Monthly Archives: May 2019
Trust is a currency. It’s arguably the most valuable currency in today’s B2B marketing environment. And much like real money, it needs to be earned; the risks of attempting to counterfeit trust are grave.
In the first installment of our Trust Factor series, we discussed how creating best-answer content serves a long-term trust-building strategy. Today we’ll examine the ways in which partnering with influencers can provide a dramatic boost to your brand’s credibility and authority in the eyes of your audience. We’ll also share some examples of companies that are already doing this effectively, and the lessons we can draw from them.
There are no shortcuts when it comes to developing genuine trust with your customers. But that doesn’t mean you can’t take the shortest possible path, so long as you know where you’re going. Walking this road with the right influencers at your side can expedite the journey.
Coordinating Content, Co-opting Trust
In the past, we have defined influencer marketing as “the practice of engaging internal and industry experts with active networks to help achieve measurable business goals.” Building trust should be a primary goal for virtually every business, and is a helpful guiding imperative as you start building out an influencer strategy.
Sometimes, objectives tied to influencer marketing campaigns can feel ambiguous. Usually, brands are looking to gain reach and visibility with targeted audiences. But it’s not just about getting in front of those people; it’s about the perception of your company’s association with the influencers in question. It’s also about trusted voices delivering messages with expertise and credibility in a time when buyers are increasingly wary of advertising and marketing messages.
A strong influencer candidate already has trust equity built up with their (your) audience. They speak knowledgeably and persuasively on topics that align closely with your business. They’ve developed a sturdy reputation in their industry or niche that holds weight with the people who follow it.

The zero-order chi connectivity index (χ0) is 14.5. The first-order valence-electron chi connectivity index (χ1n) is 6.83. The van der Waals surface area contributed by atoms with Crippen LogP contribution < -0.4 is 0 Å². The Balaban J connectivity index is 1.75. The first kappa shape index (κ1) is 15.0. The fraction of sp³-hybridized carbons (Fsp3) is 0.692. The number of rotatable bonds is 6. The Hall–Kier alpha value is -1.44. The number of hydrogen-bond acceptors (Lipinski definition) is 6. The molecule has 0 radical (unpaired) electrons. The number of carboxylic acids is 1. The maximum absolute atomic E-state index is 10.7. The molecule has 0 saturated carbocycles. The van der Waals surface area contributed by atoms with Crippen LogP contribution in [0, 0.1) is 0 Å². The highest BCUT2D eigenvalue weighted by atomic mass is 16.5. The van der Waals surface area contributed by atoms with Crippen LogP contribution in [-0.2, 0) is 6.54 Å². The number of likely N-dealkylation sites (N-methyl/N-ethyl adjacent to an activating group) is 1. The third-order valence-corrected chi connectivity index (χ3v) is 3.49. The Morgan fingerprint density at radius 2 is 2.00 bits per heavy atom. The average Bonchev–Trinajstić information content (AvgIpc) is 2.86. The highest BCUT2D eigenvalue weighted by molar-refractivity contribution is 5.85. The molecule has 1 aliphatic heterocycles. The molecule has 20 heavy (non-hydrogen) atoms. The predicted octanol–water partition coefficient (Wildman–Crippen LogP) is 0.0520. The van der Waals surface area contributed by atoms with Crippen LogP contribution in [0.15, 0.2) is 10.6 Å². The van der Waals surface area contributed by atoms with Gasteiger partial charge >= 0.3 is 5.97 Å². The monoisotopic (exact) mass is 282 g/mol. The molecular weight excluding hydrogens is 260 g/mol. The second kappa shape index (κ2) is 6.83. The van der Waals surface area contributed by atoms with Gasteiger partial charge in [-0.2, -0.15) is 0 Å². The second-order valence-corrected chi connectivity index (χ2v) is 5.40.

It’s a level of credibility that can’t be matched. Data shows that an increasing number of B2B buyers trust digital content from influencers, more so than content from the brand itself. According to the 2019 Edelman Trust Barometer, the three most trusted voices are “company technical experts,” “academic experts,” and “a person like yourself.” All three represent common influencer profiles.
In large part, this resonance owes to relatability, which brings us to our next point: engaging the wrong influencers can be detrimental to what we’re trying to achieve.
How NOT to Build Trust with Influencer Marketing
The caveat here is that if you don’t do it right, influencer marketing can actually diminish trust with your audience. So before we dive into practical examples of trust-building influencer engagements, let’s outline a few things to avoid.
Don’t Prioritize Quantity Over Quality
It’s one of the most prevalent pitfalls in the influencer marketing universe: “This person has a huge following! Let’s partner with ‘em!” In fact, research from Influencer Marketing Hub for the 2019 Influencer Marketing Benchmark Report actually found that larger followings, on average, correlate with lower ROI.
The same report shows that 48% of brands are smartly treating audience relationship as the most valuable factor in working with influencers, higher than any other benefit. And while this isn’t always true, influencers with smaller (not tiny) followings can often foster more tightly knit communities, with more meaningful bonds.
[bctt tweet="Relevance, resonance and reach metrics should be used for influencer identification and validation. - @leeodden" username="toprank"]
Don’t Try to Buy Trust Equity
Influencers should always feel like their efforts in a brand partnership are worthwhile. Sometimes, it makes sense to compensate them financially, but the most fruitful deployments of this strategy tend to take shape when both sides are invested beyond a simple money exchange.
“The real goal should be to develop mutually beneficial relationships with experts to co-create content that works for your audience, their audience and your mutual audience to build credibility,” writes TopRank Marketing Senior Director of Digital Strategy Ashley Zeckman.
Internet users are becoming smarter in general. If the extent of your motivation is to simply to associate your brand name with Instagram celebrities in a pay-to-play scenario (I’m looking at you, Fyre Festival), it’ll be transparent to your audience, and is likely to do more harm than good.
Creating a mutually beneficial scenario, as Ashley referenced, means that influencers see incentive in growing their own personal brands by partnering with yours. Establishing this dynamic is key to genuine and lasting influencer relationships.
Create Something Valuable
So, you’ve recruited an influencer to join your cause. Great! Now what are you going to do together? Too often, it seems like this is a secondary concern when it should be a foremost priority.
We consistently find that the most effective influencer marketing programs involve co-creation of content, where the expert perspectives lend tangible value to something your audience wants. Given the knowledge and authority held by niche influencers, this can greatly enhance the credibility of your best-answer content, which also supports SEO efforts.